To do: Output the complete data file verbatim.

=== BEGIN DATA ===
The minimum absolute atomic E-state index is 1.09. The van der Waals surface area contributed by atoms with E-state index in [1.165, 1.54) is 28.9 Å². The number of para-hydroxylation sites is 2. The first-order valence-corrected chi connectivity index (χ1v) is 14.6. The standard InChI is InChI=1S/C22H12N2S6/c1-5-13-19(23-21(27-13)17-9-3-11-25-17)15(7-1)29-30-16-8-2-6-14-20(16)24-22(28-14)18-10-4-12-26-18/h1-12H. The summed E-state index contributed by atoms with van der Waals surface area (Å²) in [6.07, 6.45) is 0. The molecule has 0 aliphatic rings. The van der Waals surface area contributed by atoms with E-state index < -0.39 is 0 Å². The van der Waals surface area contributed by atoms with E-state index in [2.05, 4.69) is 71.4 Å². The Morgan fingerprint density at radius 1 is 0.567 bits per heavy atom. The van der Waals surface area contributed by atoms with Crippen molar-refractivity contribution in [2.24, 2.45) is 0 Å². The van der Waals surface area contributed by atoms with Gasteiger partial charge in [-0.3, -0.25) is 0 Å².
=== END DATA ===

The minimum absolute atomic E-state index is 1.09. The van der Waals surface area contributed by atoms with E-state index in [1.165, 1.54) is 28.9 Å². The number of para-hydroxylation sites is 2. The first-order valence-corrected chi connectivity index (χ1v) is 14.6. The standard InChI is InChI=1S/C22H12N2S6/c1-5-13-19(23-21(27-13)17-9-3-11-25-17)15(7-1)29-30-16-8-2-6-14-20(16)24-22(28-14)18-10-4-12-26-18/h1-12H. The summed E-state index contributed by atoms with van der Waals surface area (Å²) in [6.07, 6.45) is 0. The molecule has 0 aliphatic rings. The van der Waals surface area contributed by atoms with E-state index < -0.39 is 0 Å². The van der Waals surface area contributed by atoms with E-state index in [2.05, 4.69) is 71.4 Å². The Morgan fingerprint density at radius 1 is 0.567 bits per heavy atom. The van der Waals surface area contributed by atoms with Crippen molar-refractivity contribution in [2.24, 2.45) is 0 Å². The van der Waals surface area contributed by atoms with Gasteiger partial charge in [-0.3, -0.25) is 0 Å².